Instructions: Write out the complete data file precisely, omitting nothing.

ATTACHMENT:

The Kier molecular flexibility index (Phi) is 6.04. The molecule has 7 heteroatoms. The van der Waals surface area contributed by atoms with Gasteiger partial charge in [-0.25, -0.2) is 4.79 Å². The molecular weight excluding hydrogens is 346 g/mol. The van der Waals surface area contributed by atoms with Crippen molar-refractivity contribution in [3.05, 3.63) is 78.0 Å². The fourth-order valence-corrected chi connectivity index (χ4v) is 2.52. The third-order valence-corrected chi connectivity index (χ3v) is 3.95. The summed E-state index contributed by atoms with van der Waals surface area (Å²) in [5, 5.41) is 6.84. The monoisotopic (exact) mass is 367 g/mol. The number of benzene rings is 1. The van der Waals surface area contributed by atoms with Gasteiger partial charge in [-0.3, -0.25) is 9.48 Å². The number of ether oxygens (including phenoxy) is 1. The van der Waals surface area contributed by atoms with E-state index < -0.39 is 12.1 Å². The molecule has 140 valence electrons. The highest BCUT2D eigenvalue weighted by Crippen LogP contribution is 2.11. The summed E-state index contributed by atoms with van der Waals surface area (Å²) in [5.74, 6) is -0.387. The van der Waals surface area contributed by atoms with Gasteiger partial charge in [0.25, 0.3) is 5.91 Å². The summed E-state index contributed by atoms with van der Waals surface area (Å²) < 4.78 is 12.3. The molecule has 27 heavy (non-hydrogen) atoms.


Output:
The Kier molecular flexibility index (Phi) is 6.04. The molecule has 7 heteroatoms. The van der Waals surface area contributed by atoms with Gasteiger partial charge in [-0.25, -0.2) is 4.79 Å². The molecular weight excluding hydrogens is 346 g/mol. The van der Waals surface area contributed by atoms with Crippen molar-refractivity contribution in [3.05, 3.63) is 78.0 Å². The fourth-order valence-corrected chi connectivity index (χ4v) is 2.52. The third-order valence-corrected chi connectivity index (χ3v) is 3.95. The summed E-state index contributed by atoms with van der Waals surface area (Å²) in [5, 5.41) is 6.84. The monoisotopic (exact) mass is 367 g/mol. The number of benzene rings is 1. The van der Waals surface area contributed by atoms with Gasteiger partial charge in [-0.3, -0.25) is 9.48 Å². The number of ether oxygens (including phenoxy) is 1. The van der Waals surface area contributed by atoms with E-state index < -0.39 is 12.1 Å². The molecule has 140 valence electrons. The highest BCUT2D eigenvalue weighted by Crippen LogP contribution is 2.11. The summed E-state index contributed by atoms with van der Waals surface area (Å²) in [5.74, 6) is -0.387. The van der Waals surface area contributed by atoms with Gasteiger partial charge in [0.25, 0.3) is 5.91 Å². The summed E-state index contributed by atoms with van der Waals surface area (Å²) < 4.78 is 12.3. The molecule has 27 heavy (non-hydrogen) atoms.